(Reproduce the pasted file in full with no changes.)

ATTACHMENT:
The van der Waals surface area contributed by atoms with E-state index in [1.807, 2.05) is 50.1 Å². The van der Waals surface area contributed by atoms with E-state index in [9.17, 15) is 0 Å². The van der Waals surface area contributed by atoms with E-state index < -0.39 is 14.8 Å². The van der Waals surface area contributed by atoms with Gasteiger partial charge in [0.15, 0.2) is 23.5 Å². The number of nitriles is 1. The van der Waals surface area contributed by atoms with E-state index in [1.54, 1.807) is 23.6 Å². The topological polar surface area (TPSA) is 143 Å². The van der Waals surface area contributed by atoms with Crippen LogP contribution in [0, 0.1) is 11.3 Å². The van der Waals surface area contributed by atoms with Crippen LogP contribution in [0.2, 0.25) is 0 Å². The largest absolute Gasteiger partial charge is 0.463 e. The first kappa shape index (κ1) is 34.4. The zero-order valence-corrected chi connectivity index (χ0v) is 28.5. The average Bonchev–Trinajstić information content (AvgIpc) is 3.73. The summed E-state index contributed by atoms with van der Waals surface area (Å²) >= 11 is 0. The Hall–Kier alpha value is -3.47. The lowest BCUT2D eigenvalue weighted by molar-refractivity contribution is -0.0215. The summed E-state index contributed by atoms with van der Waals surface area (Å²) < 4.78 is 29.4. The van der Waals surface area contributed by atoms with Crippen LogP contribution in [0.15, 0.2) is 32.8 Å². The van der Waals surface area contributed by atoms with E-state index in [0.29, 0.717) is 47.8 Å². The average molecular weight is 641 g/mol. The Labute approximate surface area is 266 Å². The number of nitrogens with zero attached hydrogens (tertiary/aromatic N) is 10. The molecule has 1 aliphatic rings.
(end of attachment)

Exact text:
The van der Waals surface area contributed by atoms with E-state index in [1.807, 2.05) is 50.1 Å². The van der Waals surface area contributed by atoms with E-state index in [9.17, 15) is 0 Å². The van der Waals surface area contributed by atoms with E-state index < -0.39 is 14.8 Å². The van der Waals surface area contributed by atoms with Gasteiger partial charge in [0.15, 0.2) is 23.5 Å². The number of nitriles is 1. The van der Waals surface area contributed by atoms with E-state index in [1.54, 1.807) is 23.6 Å². The topological polar surface area (TPSA) is 143 Å². The van der Waals surface area contributed by atoms with Crippen LogP contribution in [0, 0.1) is 11.3 Å². The van der Waals surface area contributed by atoms with Crippen LogP contribution in [0.2, 0.25) is 0 Å². The largest absolute Gasteiger partial charge is 0.463 e. The first kappa shape index (κ1) is 34.4. The zero-order valence-corrected chi connectivity index (χ0v) is 28.5. The average Bonchev–Trinajstić information content (AvgIpc) is 3.73. The summed E-state index contributed by atoms with van der Waals surface area (Å²) >= 11 is 0. The Hall–Kier alpha value is -3.47. The lowest BCUT2D eigenvalue weighted by molar-refractivity contribution is -0.0215. The summed E-state index contributed by atoms with van der Waals surface area (Å²) < 4.78 is 29.4. The van der Waals surface area contributed by atoms with Crippen LogP contribution in [0.15, 0.2) is 32.8 Å². The van der Waals surface area contributed by atoms with E-state index in [0.29, 0.717) is 47.8 Å². The average molecular weight is 641 g/mol. The Labute approximate surface area is 266 Å². The number of nitrogens with zero attached hydrogens (tertiary/aromatic N) is 10. The molecule has 1 aliphatic rings.